Book Image

ElasticSearch Blueprints

Book Image

ElasticSearch Blueprints

Overview of this book

Table of Contents (15 chapters)
Elasticsearch Blueprints
About the Author
About the Reviewer

Communicating with the Elasticsearch server

cURL will be our tool of choice that we will use to communicate with Elasticsearch. Elasticsearch follows a REST-like protocol for its exposed web API. Some of its features are as follows:

  • PUT: The HTTP method PUT is used to send configurations to Elasticsearch.

  • POST: The HTTP method POST is used to create new documents or to perform a search operation. While successful indexing of documents is done using POST, Elasticsearch provides you with a unique ID that points to the index file.

  • GET: The HTTP method GET is used to retrieve an already indexed document. Each document has a unique ID called a doc ID (short form for document's ID). When we index a document using POST, it provides a document ID, which can be used to retrieve the original document.

  • DELETE: The HTTP method DELETE is used to delete documents from the Elasticsearch index. Deletion can be performed based on a search query or directly using the document ID.

To specify the HTTP method in cURL, you can use the -X option, for example, CURL -X POST http://localhost/. JSON is the data format used to communicate with Elasticsearch. To specify the data in cURL, we can specify it in the following forms:

  • A command line: You can use the -d option to specify the JSON to be sent in the command line itself, for example:

    curl –X POST 'http://localhost:9200/news/public/' –d '{ "time" : "12-10-2010"}
  • A file: If the JSON is too long or inconvenient to be mentioned in a command line, you can specify it in a file or ask cURL to pick the JSON up from the file. You need to use the same -d option with a @ symbol just before the filename, for example:

    curl –X POST 'http://localhost:9200/news/public/' –d @file

Shards and replicas

The concept of sharding is introduced in Elasticsearch to provide horizontal scaling. Scaling, as you know, is to increase the capacity of the search engine, both the index size and the query rate (query per second) capacity. Let's say an application can store up to 1,000 feeds and gives reasonable performance. Now, we need to increase the performance of this application to 2,000 feeds. This is where we look for scaling solutions. There are two types of scaling solutions:

  • Vertical scaling: Here, we add hardware resources, such as more main memory, more CPU cores, or RAID disks to increase the capacity of the application.

  • Horizontal scaling: Here, we add more machines to the system. As in our example, we bring in one more machines and give both the machines 1,000 feeds each. The result is computed by merging the results from both the machines. As both the processes take place in parallel, they won't eat up more time or bandwidth.

Guess what! Elasticsearch can be scaled both horizontally and vertically. You can increase its main memory to increase its performance and you can simply add a new machine to increase its capacity. Horizontal scaling is implemented using the concept of sharding in Elasticsearch. Since Elasticsearch is a distributed system, we need to address our data safety/availability concerns. Using replicas we achieve this. When one replica (size 1) is defined for a cluster with more than one machine, two copies of the entire feed become available in the distributed system. This means that even if a single machine goes down, we won't lose data and at the same time. The load would be distributed somewhere else. One important point to mention here is that the default number of shards and replicas are generally sufficient and also, we have the provision to change the replica number later on.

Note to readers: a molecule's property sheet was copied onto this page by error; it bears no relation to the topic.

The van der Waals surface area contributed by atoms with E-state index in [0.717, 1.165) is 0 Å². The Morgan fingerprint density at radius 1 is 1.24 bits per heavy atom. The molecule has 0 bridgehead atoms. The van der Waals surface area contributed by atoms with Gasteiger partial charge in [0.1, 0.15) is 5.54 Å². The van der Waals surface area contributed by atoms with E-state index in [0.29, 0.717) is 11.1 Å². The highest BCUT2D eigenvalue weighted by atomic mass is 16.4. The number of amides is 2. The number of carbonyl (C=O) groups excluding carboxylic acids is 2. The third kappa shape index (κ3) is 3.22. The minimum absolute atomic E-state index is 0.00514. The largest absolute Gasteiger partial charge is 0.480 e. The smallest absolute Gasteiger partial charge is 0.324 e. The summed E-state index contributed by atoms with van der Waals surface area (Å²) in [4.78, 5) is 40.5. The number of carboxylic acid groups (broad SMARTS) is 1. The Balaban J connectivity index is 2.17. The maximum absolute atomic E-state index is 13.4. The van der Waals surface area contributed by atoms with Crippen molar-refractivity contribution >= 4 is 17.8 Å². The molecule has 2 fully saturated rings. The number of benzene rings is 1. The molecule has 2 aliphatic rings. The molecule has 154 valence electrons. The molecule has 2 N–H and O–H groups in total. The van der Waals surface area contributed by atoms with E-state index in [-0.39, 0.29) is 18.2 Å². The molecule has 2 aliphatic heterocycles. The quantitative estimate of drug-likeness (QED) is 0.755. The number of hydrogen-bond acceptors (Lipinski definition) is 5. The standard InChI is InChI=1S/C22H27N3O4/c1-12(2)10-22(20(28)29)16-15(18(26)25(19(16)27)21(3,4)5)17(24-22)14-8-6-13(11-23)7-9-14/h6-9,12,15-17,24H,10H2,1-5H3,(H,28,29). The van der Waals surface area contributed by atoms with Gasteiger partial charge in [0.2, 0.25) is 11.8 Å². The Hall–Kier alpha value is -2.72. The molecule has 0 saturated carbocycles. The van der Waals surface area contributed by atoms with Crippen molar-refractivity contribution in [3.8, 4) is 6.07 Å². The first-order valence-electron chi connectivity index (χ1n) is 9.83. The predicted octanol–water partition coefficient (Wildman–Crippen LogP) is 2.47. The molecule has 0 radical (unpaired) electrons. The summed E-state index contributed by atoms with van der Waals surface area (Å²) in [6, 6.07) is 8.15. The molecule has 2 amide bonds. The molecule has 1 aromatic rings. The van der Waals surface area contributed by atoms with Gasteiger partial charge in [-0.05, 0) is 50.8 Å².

This is how we create an index and pass the number of shards and replicas:

curl -X PUT "localhost:9200/news" -d '{
"settings": {
"index": {
"number_of_shards": 2,
"number_of_replicas": 1

A few things to be noted here are:

  • Adding more primary shards will increase the write throughout the index

  • Adding more replicas will increase the durability of the index and the read throughout, at the cost of disk space

Index-type mapping

An index is a grouping logic where feeds of the same type are encapsulated together. A type is a sub grouping logic under index. To create a type under index, you need to decide on a type name. As in our case, we take the index name as news and the type name as public. We created the index in the previous step and now we need to define the data types of the fields that our data hold in the type mapping section.

Check out the sample given next. Here, the date data type takes the time format to be yyyy/MM/dd HH:mm:ss by default:

curl -X PUT "localhost:9200/news/public/_mapping" -d '{
"public" :{
"properties" :{
"Title" : {"type" : "string" },
"Content": {"type" : "string" },
"DOP": {"type" : "date" }

Once we apply mapping, certain aspects of it such as new field definitions can be updated. However, we can't update certain other aspects such as changing the type of a field or changing the assigned analyzer. So, we now know how to create an index and add necessary mappings to the index we created. There is another important thing that you must take care of while indexing your data, that is, the analysis of our data. I guess you already know the importance of analysis. In simple terms, analysis is the breaking down of text into an elementary form called tokens. This tokenization is a must and has to be given serious consideration. Elasticsearch has many built-in analyzers that do this job for you. At the same time, you are free to deploy your own custom analyzers as well if the built-in analyzers do not serve your purpose. Let's see analysis in detail and how we can define analyzers for fields.